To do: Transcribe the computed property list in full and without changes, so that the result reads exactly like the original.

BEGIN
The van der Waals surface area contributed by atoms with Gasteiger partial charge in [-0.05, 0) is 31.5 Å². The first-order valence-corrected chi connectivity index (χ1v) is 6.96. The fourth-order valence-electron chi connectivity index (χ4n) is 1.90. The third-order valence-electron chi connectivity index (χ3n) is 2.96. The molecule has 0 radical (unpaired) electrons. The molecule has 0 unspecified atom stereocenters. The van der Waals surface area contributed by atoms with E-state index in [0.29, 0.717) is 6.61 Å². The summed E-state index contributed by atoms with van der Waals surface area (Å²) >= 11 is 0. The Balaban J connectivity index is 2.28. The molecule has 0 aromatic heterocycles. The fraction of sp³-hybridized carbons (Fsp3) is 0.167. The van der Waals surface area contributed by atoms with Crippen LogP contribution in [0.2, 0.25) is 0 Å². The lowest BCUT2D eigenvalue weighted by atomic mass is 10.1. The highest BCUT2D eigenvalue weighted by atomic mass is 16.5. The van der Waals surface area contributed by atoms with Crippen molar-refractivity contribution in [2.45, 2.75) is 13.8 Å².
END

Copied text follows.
The van der Waals surface area contributed by atoms with Gasteiger partial charge in [-0.05, 0) is 31.5 Å². The first-order valence-corrected chi connectivity index (χ1v) is 6.96. The fourth-order valence-electron chi connectivity index (χ4n) is 1.90. The third-order valence-electron chi connectivity index (χ3n) is 2.96. The molecule has 0 radical (unpaired) electrons. The molecule has 0 unspecified atom stereocenters. The van der Waals surface area contributed by atoms with E-state index in [0.29, 0.717) is 6.61 Å². The summed E-state index contributed by atoms with van der Waals surface area (Å²) >= 11 is 0. The Balaban J connectivity index is 2.28. The molecule has 0 aromatic heterocycles. The fraction of sp³-hybridized carbons (Fsp3) is 0.167. The van der Waals surface area contributed by atoms with Crippen LogP contribution in [0.2, 0.25) is 0 Å². The lowest BCUT2D eigenvalue weighted by atomic mass is 10.1. The highest BCUT2D eigenvalue weighted by atomic mass is 16.5. The van der Waals surface area contributed by atoms with Crippen molar-refractivity contribution in [2.45, 2.75) is 13.8 Å².